December 1, 2010

The Numbers

Children & AIDS - The Facts:

1,000 children a day are infected with HIV
2.5 million children are currently living with HIV/AIDS
16.6 million children have been orphaned by this disease.
280,000 children died of HIV/AIDS in 2008

3 and a half years ago, I came face to face with this disease for the first time. We were in Ethiopia, picking up Chicken Little, and we went to visit an orphanage for only HIV+ children, AHOPE for Children. At the time, HIV+ children were not allowed to be adopted, so they wanted to keep the children in a separate place, so they would not experience the pain of constantly seeing their friends going home to new families, and not have false hope of someday doing that themselves. Now that is not true, and more and more of these unbelievable children are getting a home and a family of their own. Also, at the time, AHOPE was hospice, as none of the children were getting the medication that would save their life. Now that is not true as well - since 2006 the children there have been receiving the ARV's and they are living.

Those two hours that we spent there that week were some of the most moving moments of my life. AMP and I walked up to that blue tin gate, with a couple packs of stickers, and some donations. We left an hour later, crying. Not because of the sadness of the children, but because of the complete "normalness" of the children we had just met. They wanted to be held, they wanted to show us their four new bikes someone had given them, they all wanted to play with the stickers we had brought, and the sunglasses we were wearing and to tell us about their school, and their friend, and.... I just sobbed when I left, the one and only time I cried in Ethiopia. Those kids gave the daunting numbers and statistics I had always heard, a face and name. That was "B..'s" or "E's" story - Now I knew some of the over 16 million children affected by HIV/AIDS. And once you know them, and know how very normal and wonderful they are, it is something you can not just push aside as "not my problem".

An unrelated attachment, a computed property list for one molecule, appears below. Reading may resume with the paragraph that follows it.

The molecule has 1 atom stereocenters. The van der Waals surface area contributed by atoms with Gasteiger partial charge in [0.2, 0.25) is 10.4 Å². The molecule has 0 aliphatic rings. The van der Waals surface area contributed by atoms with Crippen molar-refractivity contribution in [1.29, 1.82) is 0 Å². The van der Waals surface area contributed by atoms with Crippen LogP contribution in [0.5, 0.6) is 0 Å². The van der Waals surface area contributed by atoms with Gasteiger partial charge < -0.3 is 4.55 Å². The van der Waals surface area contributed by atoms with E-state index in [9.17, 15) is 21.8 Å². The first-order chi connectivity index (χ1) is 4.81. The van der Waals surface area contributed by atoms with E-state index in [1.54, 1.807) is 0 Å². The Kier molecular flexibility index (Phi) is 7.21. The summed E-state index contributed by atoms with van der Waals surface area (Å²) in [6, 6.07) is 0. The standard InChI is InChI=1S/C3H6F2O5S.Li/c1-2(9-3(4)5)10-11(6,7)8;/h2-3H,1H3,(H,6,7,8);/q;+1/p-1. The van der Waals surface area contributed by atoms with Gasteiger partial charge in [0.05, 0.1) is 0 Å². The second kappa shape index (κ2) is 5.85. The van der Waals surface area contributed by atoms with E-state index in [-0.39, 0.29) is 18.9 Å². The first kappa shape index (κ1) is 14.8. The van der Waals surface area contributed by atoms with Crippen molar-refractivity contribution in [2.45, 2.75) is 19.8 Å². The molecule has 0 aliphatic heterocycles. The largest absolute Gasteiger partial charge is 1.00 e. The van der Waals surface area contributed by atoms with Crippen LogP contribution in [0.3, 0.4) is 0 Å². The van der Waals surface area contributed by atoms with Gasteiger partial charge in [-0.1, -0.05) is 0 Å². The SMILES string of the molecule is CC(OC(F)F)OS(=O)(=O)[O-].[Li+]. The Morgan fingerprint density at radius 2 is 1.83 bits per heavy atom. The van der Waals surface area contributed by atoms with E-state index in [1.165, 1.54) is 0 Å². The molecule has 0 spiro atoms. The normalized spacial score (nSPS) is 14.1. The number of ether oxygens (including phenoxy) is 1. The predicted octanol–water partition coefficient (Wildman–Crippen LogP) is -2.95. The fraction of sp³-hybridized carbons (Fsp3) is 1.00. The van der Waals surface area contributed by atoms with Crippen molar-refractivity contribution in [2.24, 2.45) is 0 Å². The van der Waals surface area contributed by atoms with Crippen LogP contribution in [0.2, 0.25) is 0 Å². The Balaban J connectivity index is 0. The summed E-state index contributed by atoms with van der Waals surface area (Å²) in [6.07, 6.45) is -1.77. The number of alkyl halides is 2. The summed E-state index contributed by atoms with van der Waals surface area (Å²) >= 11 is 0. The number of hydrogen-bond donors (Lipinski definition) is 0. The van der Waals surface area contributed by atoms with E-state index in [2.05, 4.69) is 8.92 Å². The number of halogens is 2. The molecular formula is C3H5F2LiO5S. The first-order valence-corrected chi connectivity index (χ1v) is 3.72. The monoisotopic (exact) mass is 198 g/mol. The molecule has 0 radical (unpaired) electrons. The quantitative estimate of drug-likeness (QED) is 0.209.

So, here are more facts about "our problem". This is an entirely preventable disease, if condoms are used, people don't share needles, and mothers that are HIV+ get access to treatment for childbirth. Once contracted, HIV/AIDS is not a death sentence like it once was. HIV is now listed a chronic illness, not a terminal one like it was before the introduction of the ARV drug cocktail in 1996. HIV/AIDS is a more manageable disease then diabetes, except that people with diabetes don't have to deal with the horrible social stigma associated with HIV/AIDS.

What can we do? We can advocate and educate everyone we know, so that the stigma goes away, just like the death sentence associated with the HIV+ diagnosis disappeared. We can give money to help support those 16.6 million children dealing with the intense repercussions of losing both a parent, and possibly their own health to HIV/AIDS. We can hope and pray for the imminent vaccine, and all the advancements in HIV/AIDS care. And most importantly, we can let one of the individuals with this disease into our hearts and our homes - to be our friends and family. They need us for support, for acceptance and for love.

Today is World AIDS Day - and I am reminded of one of the most stirring calls to action I have ever read:
"I believe that this could very well be looked back on as the sin of our generation. I look at my parents and ask, where were they during the civil rights movement? I look at my grandparents and ask, what were they doing when the holocaust in Europe was occurring with regard to the Jews, and why didn't they speak up? And when we think of our great, great, great-grandparents, we think how could they have sat by and allowed slavery to exist? And I believe that our children and their children, 40 or 50 years from now, are going to ask me, what did you do while 40 million children became orphans in Africa?"
Rich Stearns, President of World Vision, U.S.

1 comment:

AMP said...

I really wish we could post a picture of the AHOPE kids. There is an Ethiopian law that prohibits the posting of pictures of orphans in public forums like this without permission. Follow the AHOPE link in the first paragraph to see some of the kids. For those of you who know us personally, we also have a great pic of them in our dining room.